Wandering albatrosses are also threatened by poaching and hunting activities. They are used as a food source by the Maori of New Zealand and their bones, wings, and bills are turned into several recreational products by humans. Oil and plastic pollution of the sea also has an impact on their numbers.

Because this species of birds have a slow breeding rate, their population is slow to recover.  

Wandering Albatross Fun Facts

What do wandering albatrosses look like?

Wandering Albatross flying in the sky

This sea bird has a white head, body, and neck, with a large pink beak and wedge-shaped tail. Younger albatrosses usually have darker plumage which turns white as the bird ages. The wings of males are usually whiter than that of females. The birds typically carry 6.35-11.91 kg (14.0-26.3 lb) of weight and measure 107-135 cm long. Male albatrosses are typically 20% heavier than females.  

This sea bird has the largest wingspan of any living bird, with wings measuring 2.51 - 3.5 m (8 ft 3 in - 11 ft 6 in). This massive wingspan helps albatrosses in flight over vast distances using dynamic soaring and slope soaring. The wing also has a shoulder lock feature in which, a sheet of tendon keeps the wing locked when it is fully extended. This prevents them from having to flap to remain airborne.  

A special gland located above the nasal passage of albatrosses secretes a high saline solution. This adaptation allows them to get their intake of water from the saltwater of the sea. The tubules of this gland carry out the desalination process and excrete the salt liquid via a duct present at the tip of their beak.  

How cute are they?

Wandering albatrosses are cute birds, especially when they are chicks.

How do they communicate?

Wandering albatrosses communicate through screams, grunts, whistles, bill clapping. Males resort to braying while courting females.  

How big is a wandering albatross?

A wandering albatross size makes it among the largest birds of this species. They measure between 107 - 135 cm (3 ft 6 in - 4 ft 5 in) in length. Considering the wandering albatross size comparison, that's just a foot lesser for the wandering albatross compared to a human on average.    

How high can a wandering albatross fly?

A wandering albatross migration can cover as much as 10,000 miles in one journey. They can cover up to 950 km per day with their wings. A wandering albatross flying at a speed of 40 km per hour is common. Wandering albatross scale at low heights over the southern ocean usually, using their wing to gain height.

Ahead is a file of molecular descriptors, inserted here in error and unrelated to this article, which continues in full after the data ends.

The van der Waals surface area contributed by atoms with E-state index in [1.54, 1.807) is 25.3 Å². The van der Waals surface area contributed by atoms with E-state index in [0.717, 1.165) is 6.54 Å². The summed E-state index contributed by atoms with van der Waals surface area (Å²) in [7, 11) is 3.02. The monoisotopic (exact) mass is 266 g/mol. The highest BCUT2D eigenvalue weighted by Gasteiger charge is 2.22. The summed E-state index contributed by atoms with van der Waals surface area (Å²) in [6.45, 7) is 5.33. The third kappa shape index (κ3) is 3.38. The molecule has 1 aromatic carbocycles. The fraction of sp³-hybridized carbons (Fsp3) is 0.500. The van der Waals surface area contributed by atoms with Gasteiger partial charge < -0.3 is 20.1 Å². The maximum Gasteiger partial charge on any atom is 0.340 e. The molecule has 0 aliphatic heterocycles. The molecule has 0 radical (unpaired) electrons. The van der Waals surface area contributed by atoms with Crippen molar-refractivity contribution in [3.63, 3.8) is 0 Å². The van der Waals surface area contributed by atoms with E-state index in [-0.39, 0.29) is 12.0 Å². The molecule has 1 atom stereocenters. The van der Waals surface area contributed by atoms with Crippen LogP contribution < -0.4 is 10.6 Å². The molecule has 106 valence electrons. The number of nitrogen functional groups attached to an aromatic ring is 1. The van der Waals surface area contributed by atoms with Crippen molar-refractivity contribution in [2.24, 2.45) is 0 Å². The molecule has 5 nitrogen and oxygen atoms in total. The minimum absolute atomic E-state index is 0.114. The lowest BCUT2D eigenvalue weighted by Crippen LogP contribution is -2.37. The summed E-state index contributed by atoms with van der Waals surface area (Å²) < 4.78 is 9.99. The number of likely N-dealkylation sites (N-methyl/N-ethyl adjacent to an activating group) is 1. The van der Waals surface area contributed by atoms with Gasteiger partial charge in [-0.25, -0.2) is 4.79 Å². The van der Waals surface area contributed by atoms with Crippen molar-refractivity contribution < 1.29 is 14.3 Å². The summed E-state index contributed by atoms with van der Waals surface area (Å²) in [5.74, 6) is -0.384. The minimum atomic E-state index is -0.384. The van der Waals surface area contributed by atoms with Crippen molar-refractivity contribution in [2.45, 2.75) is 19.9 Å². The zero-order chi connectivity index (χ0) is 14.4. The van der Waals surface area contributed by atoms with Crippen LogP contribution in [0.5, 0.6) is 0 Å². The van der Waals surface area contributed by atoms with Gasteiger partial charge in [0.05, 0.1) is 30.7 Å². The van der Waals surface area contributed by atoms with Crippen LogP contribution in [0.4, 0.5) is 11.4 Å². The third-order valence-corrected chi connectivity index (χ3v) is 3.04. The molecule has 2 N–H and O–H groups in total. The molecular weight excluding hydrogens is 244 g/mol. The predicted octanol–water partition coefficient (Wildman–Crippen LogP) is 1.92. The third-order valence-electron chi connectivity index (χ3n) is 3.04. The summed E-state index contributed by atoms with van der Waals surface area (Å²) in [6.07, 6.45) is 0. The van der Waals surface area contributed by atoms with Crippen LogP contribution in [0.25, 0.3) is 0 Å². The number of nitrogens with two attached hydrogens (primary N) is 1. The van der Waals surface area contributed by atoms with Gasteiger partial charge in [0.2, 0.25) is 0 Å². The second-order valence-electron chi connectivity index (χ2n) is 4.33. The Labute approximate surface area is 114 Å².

How much does a wandering albatross weigh?

The wandering albatross weight on average is between 6.35 - 11.91 kg (14.0 - 26.3 lb).

What are their male and female names of the species?

There is no separate term used for male and female albatrosses. They're just called the wandering albatross.

What would you call a baby wandering albatross?

A wandering albatross baby is called a chick.

What do they eat?

The wandering albatross diet consists of small fish, crustaceans, cephalopods, and squid. They meet the needs of their diet through shallow dives or catching fish at night from the sea surface. They also follow ships and boats in the hope to feed on any refuse catch.

Are they aggressive?

No, wandering albatrosses aren't aggressive birds.

Would they make a good pet?

No, wandering albatrosses are wild birds and would not be able to survive as pets in homes. They have specific requirements from their habitat that simply cannot be replicated if they were to be raised as pets.    

Did you know...

Wandering albatross have a stomach volume of 3-4 liters and can digest up to 3.2 kg of prey, more than 30% their body mass. Their acidic stomach makes this possible by speeding up the process of chemically breaking down the food they eat. This aids their digestion.  

Do wandering albatrosses have any natural predators?

There are almost no wandering albatross predators in the world because these are among the biggest species of birds and they spend most of their life in flight.

What is the average wingspan of a wandering albatross?

The wandering albatross wingspan is the largest wingspan of any living bird species today. It ranges from 2.51 - 3.5 m (8 ft 3 in - 11 ft 6 in).

Here at Kidadl, we have carefully created lots of interesting family-friendly animal facts for everyone to discover! Learn more about some other birds including grouse, or corncrake.

You can even occupy yourself at home by drawing one on our wandering albatross coloring pages.

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Written by Martha Martins

Bachelor of Arts specializing in Linguistics

Martha Martins picture

Martha MartinsBachelor of Arts specializing in Linguistics

Martha is a full-time creative writer, content strategist, and aspiring screenwriter who communicates complex thoughts and ideas effectively. She has completed her Bachelor's in Linguistics from Nasarawa State University. As an enthusiast of public relations and communication, Martha is well-prepared to substantially impact your organization as your next content writer and strategist. Her dedication to her craft and commitment to delivering high-quality work enables her to create compelling content that resonates with audiences.